Dr. John N. Nkengasong, a leading virologist from Camaroon in west central Africa who serves as the director of the Africa Centers for Disease Control and Prevention (Africa CDC), will receive the $100,000 2021 BMI Prize for solutions to global challenges. The prize is awarded by the Boris Mints Institute (BMI) for Strategic Policy Solutions to Global Challenges at Tel Aviv University (TAU)
The $100,000 prize is being presented to Nkangasong for his exceptional public health leadership throughout the battle against COVID-19 and for his calls for vaccine accessibility — which is becoming increasingly critical. The awarding of the prize underscores the Boris Mints Institute’s global thinking and its commitment to solving the most burning issues of our time. The award will be presented on Sunday, October 17th in a virtual event to be attended by TAU president Prof. Ariel Porat.
Nkangasong was the first to characterize all the genetic subtypes of the HIV (AIDS) virus in Africa. By doing so, he became a world-renowned medical researcher, and is considered one of the leading virologists in the field of AIDS research. In 1993, he joined the World Health Organization, serving as chief virologist. The Africa Centers for Disease Control and Prevention were established by the African Union in 2017. Their goal is to support public health initiatives in member states and strengthen local capacity to deal with disease threats.
The Boris Mints Institute for Strategic Policy Solutions to Global Challenges was founded in 2015 within the department of public policy in the Gordon Faculty of Social Sciences. Its goal is to encourage research and the formulation of innovative policy solutions that will bring about positive change in the world. The prize money will help make it possible for Nkangasong to continue his important work.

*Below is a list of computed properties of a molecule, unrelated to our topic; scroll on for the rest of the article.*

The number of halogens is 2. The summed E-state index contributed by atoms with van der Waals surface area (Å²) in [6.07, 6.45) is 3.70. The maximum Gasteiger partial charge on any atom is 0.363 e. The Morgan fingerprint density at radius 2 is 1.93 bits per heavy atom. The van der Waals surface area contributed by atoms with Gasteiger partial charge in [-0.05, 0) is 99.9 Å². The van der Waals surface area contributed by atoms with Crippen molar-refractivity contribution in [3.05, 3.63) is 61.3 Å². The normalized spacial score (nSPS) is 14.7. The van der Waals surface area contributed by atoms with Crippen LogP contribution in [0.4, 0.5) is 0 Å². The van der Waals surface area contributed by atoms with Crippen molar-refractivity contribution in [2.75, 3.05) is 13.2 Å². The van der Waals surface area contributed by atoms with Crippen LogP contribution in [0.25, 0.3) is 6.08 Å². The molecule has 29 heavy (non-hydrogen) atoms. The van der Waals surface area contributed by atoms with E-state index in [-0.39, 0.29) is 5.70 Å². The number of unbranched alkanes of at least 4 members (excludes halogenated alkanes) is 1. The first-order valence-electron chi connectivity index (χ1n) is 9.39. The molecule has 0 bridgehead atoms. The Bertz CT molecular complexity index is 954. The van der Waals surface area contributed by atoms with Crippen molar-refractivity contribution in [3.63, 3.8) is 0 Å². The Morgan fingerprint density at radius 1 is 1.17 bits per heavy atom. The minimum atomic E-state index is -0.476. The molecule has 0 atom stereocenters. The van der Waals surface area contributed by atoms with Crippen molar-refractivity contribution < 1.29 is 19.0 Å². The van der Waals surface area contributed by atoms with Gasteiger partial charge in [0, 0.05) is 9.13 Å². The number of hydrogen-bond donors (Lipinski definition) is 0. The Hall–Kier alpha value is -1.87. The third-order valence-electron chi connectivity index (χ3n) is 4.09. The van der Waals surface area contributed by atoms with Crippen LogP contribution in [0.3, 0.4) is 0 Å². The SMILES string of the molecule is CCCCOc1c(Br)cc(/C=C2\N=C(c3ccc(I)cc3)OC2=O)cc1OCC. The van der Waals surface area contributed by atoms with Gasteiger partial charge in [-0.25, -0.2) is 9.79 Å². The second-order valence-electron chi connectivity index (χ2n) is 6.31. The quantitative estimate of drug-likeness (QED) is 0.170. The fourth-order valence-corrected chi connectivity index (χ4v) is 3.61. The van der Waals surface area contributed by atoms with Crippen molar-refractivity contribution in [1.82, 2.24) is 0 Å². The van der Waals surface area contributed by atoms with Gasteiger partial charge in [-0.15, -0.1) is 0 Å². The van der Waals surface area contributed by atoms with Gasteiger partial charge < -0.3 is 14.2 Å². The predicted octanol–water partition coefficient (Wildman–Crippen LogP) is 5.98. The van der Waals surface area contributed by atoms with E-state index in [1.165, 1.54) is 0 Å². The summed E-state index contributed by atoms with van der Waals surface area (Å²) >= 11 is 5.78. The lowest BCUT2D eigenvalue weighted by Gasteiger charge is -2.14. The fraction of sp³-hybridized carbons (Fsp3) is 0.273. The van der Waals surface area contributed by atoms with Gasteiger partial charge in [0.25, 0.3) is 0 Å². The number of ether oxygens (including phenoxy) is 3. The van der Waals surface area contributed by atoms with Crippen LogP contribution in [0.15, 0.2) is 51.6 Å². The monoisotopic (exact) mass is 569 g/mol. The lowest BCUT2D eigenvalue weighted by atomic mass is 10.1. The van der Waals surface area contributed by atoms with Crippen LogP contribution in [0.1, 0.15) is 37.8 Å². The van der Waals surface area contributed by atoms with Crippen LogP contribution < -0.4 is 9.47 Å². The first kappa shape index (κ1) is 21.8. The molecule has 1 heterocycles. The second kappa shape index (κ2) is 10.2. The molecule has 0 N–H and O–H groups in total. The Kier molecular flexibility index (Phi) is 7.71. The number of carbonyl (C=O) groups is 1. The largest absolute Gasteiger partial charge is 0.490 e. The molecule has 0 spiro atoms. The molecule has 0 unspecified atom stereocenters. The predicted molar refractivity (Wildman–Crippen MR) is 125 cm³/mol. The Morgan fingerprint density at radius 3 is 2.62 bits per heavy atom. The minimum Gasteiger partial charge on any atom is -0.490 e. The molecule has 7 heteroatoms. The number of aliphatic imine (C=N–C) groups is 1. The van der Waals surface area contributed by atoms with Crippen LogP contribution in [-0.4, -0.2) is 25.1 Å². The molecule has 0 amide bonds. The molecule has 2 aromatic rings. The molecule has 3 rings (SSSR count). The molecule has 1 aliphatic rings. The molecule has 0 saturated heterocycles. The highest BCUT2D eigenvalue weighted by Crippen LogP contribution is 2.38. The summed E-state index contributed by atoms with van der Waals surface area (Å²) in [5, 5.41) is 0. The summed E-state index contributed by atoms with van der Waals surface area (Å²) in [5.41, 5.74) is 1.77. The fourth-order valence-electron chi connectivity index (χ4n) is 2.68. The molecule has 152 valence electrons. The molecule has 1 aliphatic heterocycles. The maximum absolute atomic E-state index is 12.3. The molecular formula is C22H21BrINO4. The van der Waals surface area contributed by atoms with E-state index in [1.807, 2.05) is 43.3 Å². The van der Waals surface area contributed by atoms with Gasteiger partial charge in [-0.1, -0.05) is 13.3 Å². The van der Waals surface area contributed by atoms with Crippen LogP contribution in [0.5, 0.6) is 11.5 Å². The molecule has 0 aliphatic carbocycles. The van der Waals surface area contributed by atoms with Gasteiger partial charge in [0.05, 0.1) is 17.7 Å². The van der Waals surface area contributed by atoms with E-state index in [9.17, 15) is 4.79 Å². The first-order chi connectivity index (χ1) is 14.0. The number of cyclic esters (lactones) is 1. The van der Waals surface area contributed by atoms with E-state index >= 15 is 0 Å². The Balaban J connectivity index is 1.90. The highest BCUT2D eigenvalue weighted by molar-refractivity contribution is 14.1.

Launched in 2017, the BMI Prize is awarded annually to an exceptional individual who has devoted his/her research and academic life to the solution of a strategic global challenge and whose research, public action and ideas have made a transformative impact on global policy formation and contributed to the welfare of a significant number of communities worldwide.
Among the previous prize recipients is Prof. Michael Kremer of the University of Chicago, who shortly after receiving the BMI Prize won the Nobel Prize in Economics.
Nkangasong was appointed as the first director of the Africa CDC, (Africa Centers for Disease Control and Prevention), a specialized technical institution of the African Union established to support public health initiatives of Member States and strengthen the capacity of their public health institutions to detect, prevent, control and respond quickly and effectively to disease threats. This body has played an important role in the fight against the coronavirus on the African continent.
Some of Nkangasong’s vital activities have included the decisive condemnation he issued in response to racist statements suggesting that the COVID vaccine be tested in Africa; leading the distribution of testing kits across the continent; dealing with criticism by the president of Tanzania claiming that the tests are flawed, and above all, overseeing the cooperation between African countries in dealing with the pandemic, including with regards to procurement and information.
During the pandemic, Nkangasong was appointed as the World Health Organization envoy to African countries, a position which he still holds. He was recently selected by TIME Magazine as one of the 100 most influential people in the world.
His efforts have helped bring the African response to the coronavirus pandemic to a satisfactory level, but Nkangasong says he does not intend to rest until there is a fair distribution of vaccines among the various African countries, most of whom suffer from poverty and harsh conditions even during routine times. Under Nkangasong’s leadership, the Africa CDC has become a household name and a respected scientific institution both within and outside of the continent.
The awarding of the prize to Dr. Nkangasong by the Boris Mints Institute at Tel Aviv University signifies recognition and appreciation for his efforts; the prize money will help make it possible for him to continue his important work.